Manual handling relates to the moving of items either by lifting, lowering, carrying, pushing or pulling. The weight of the item is an important factor, but many other factors can create a risk of injury, for example the number of times you have to pick up or carry an item, the distance you are carrying it, where you are picking it up from or putting it down (picking it up from the floor, putting it on a shelf above shoulder level) and any twisting, bending, stretching or other awkward posture you may adopt while doing a task.
Manual handling injuries are part of a wider group of musculoskeletal disorders (MSDs). The term ‘musculoskeletal disorders’ covers any injury, damage or disorder of the joints or other tissues in the upper/lower limbs or the back. Statistics from the Labour Force Survey (LFS) indicate that MSD cases, including those caused by manual handling, account for more than a third of all work-related illnesses reported each year to the enforcing authorities.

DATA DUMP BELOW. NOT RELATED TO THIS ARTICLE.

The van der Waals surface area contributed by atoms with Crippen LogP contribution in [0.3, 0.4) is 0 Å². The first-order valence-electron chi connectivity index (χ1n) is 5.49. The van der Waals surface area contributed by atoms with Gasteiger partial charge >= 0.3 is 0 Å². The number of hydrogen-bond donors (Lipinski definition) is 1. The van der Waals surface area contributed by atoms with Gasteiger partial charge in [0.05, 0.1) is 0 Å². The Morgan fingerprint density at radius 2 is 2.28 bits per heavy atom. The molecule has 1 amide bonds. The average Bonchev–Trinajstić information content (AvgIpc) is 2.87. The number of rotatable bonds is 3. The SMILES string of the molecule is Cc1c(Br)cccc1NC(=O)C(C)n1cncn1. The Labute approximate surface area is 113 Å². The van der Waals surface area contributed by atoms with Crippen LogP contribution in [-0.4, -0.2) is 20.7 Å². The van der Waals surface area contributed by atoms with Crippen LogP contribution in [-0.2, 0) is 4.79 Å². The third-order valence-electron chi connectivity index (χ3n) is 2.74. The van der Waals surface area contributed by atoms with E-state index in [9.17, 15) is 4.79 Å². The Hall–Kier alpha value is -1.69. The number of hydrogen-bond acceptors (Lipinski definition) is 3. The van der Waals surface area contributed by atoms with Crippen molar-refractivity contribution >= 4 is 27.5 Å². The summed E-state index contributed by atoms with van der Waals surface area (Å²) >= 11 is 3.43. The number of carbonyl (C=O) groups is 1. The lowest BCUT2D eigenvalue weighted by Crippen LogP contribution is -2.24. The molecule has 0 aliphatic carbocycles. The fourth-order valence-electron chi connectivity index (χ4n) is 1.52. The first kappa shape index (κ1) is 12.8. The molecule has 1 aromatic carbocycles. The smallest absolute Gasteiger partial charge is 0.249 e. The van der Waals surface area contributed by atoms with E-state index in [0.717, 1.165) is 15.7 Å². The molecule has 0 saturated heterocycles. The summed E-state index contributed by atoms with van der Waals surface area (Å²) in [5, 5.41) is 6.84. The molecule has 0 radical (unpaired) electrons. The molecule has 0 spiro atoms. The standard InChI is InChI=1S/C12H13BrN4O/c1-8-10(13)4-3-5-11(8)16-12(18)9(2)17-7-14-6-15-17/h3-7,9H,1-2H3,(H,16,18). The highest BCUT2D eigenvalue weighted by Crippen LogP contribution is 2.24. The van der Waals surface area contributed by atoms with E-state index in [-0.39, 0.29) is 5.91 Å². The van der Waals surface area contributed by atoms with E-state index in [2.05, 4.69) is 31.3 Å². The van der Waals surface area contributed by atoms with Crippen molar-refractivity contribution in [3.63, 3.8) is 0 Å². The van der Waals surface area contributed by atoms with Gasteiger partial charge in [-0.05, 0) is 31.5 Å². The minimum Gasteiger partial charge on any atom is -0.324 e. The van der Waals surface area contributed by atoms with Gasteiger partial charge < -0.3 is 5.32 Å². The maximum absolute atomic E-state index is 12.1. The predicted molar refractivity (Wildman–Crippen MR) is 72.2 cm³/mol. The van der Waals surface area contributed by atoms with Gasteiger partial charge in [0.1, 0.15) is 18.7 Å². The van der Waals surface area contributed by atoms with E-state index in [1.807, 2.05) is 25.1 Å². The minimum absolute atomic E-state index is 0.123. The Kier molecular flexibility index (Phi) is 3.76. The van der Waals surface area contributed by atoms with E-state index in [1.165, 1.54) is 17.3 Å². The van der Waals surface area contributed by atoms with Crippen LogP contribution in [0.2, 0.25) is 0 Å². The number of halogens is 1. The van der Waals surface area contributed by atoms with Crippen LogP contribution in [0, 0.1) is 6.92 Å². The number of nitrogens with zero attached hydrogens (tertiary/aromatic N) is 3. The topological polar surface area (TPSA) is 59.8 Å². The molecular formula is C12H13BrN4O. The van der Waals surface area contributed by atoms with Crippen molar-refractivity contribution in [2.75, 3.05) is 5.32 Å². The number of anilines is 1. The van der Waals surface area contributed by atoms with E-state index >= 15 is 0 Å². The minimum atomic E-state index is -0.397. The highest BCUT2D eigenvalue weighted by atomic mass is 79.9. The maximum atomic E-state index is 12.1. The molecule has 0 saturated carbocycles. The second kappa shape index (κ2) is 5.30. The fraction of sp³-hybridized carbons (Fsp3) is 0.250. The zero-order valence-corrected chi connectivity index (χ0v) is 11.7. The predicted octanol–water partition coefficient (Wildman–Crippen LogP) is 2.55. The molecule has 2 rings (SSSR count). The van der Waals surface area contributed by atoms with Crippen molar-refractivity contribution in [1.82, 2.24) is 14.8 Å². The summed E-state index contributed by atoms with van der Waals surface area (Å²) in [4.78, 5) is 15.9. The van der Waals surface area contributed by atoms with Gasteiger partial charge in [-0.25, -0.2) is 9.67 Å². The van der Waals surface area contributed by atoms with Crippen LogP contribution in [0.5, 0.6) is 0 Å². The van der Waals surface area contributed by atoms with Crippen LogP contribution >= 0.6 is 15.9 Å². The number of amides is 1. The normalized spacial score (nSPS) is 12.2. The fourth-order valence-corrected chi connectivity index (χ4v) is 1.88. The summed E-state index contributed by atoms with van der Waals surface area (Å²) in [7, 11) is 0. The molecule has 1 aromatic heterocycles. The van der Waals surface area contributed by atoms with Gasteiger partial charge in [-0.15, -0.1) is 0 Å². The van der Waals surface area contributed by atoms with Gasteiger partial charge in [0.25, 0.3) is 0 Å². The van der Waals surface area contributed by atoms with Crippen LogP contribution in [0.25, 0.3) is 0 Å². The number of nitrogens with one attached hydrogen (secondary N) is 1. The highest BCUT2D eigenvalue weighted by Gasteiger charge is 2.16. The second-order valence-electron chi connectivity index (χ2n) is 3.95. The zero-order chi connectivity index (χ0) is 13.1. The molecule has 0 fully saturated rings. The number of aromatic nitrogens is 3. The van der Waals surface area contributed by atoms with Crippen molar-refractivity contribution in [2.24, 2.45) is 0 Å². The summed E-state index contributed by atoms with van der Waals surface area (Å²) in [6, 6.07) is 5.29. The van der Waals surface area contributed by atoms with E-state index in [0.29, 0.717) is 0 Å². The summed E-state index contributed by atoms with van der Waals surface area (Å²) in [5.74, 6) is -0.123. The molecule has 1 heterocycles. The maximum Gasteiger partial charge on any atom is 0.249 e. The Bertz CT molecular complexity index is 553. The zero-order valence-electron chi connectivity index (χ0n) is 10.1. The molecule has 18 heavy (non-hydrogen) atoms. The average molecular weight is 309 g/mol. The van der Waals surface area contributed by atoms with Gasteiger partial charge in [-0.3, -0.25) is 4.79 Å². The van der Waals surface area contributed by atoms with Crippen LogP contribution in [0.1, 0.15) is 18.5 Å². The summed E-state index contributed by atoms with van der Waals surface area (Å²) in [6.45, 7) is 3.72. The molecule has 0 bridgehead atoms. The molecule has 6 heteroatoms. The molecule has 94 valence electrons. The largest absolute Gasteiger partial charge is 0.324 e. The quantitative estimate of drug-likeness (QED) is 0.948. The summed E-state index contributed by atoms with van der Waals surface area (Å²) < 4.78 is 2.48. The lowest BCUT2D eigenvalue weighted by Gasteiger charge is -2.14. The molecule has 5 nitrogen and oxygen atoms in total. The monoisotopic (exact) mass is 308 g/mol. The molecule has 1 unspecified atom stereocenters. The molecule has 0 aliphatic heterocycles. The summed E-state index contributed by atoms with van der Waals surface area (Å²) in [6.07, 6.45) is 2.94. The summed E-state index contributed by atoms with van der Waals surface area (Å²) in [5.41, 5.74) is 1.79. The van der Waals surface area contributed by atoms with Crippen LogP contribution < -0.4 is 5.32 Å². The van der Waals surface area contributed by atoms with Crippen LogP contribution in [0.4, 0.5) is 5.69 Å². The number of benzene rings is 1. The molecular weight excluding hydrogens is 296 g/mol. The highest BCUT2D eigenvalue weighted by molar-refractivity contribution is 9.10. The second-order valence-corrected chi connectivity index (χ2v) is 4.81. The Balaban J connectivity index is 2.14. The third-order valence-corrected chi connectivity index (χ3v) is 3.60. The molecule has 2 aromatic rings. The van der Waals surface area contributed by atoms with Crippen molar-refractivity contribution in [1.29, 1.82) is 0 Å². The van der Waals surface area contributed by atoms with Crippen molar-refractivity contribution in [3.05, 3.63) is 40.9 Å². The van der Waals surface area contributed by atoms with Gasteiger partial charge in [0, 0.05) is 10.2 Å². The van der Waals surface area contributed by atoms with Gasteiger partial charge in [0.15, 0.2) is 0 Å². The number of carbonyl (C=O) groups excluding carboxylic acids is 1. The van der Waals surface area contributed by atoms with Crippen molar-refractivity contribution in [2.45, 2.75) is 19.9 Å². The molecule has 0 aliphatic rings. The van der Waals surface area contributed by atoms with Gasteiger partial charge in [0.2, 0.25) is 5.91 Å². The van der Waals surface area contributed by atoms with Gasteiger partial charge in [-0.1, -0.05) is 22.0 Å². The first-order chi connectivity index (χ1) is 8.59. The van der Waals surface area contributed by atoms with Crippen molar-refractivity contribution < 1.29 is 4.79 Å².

There is evidence that, as well as manual handling, heavy manual labour, awkward postures and a recent or existing injury are all risk factors in the development of MSDs. The Manual Handling Operations Regulations 1992 (MHOR) require employers to manage the risks to their employees. They must:
Medical and scientific knowledge stress the importance of an ergonomic approach to look at manual handling as a whole, taking into account the nature of the task, the load and the working environment, and requiring worker participation.
HSE has developed tools to help employers analyse lifting, carrying and team handling (the MAC tool and the V-MAC tool), repetitive upper limb tasks (the ART tool) and pushing and pulling (the RAPP tool). Depending on the task, you may find it helpful to use more than one tool, for example you may need to pick up a box of items (lifting), carry it to a workstation (carrying), then distribute the contents to other locations such as pigeon holes or a filing cabinet (repetitive movements).
For more information about each tool click on the following links
For more information about Heath and Safety in the workplace visit: www.hse.gov.uk